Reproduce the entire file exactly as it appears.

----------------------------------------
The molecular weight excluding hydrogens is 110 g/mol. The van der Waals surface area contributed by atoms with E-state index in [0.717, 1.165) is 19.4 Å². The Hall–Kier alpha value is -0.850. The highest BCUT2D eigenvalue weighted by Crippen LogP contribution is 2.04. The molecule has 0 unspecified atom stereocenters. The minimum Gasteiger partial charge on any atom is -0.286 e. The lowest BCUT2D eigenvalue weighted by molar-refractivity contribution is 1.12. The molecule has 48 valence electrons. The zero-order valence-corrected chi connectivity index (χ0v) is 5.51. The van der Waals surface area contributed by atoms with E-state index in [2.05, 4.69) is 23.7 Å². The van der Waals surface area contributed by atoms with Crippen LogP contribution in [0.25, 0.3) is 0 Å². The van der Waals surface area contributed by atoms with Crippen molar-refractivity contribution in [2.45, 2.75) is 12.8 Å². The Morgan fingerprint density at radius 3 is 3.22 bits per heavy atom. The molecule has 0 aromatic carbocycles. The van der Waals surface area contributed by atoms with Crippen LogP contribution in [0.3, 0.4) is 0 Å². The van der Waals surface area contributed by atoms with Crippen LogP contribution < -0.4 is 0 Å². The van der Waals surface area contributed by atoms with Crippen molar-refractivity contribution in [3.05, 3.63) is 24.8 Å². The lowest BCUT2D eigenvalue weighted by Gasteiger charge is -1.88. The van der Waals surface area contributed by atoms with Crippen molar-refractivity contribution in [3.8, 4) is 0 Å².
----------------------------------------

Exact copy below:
The molecular weight excluding hydrogens is 110 g/mol. The van der Waals surface area contributed by atoms with E-state index in [0.717, 1.165) is 19.4 Å². The Hall–Kier alpha value is -0.850. The highest BCUT2D eigenvalue weighted by Crippen LogP contribution is 2.04. The molecule has 0 unspecified atom stereocenters. The minimum Gasteiger partial charge on any atom is -0.286 e. The lowest BCUT2D eigenvalue weighted by molar-refractivity contribution is 1.12. The molecule has 48 valence electrons. The zero-order valence-corrected chi connectivity index (χ0v) is 5.51. The van der Waals surface area contributed by atoms with E-state index in [2.05, 4.69) is 23.7 Å². The van der Waals surface area contributed by atoms with Crippen LogP contribution in [0.25, 0.3) is 0 Å². The van der Waals surface area contributed by atoms with Crippen molar-refractivity contribution in [2.45, 2.75) is 12.8 Å². The Morgan fingerprint density at radius 3 is 3.22 bits per heavy atom. The molecule has 0 aromatic carbocycles. The van der Waals surface area contributed by atoms with Crippen LogP contribution in [0.3, 0.4) is 0 Å². The van der Waals surface area contributed by atoms with Crippen LogP contribution < -0.4 is 0 Å². The van der Waals surface area contributed by atoms with Crippen molar-refractivity contribution in [3.05, 3.63) is 24.8 Å². The lowest BCUT2D eigenvalue weighted by Gasteiger charge is -1.88. The van der Waals surface area contributed by atoms with Crippen molar-refractivity contribution in [3.8, 4) is 0 Å².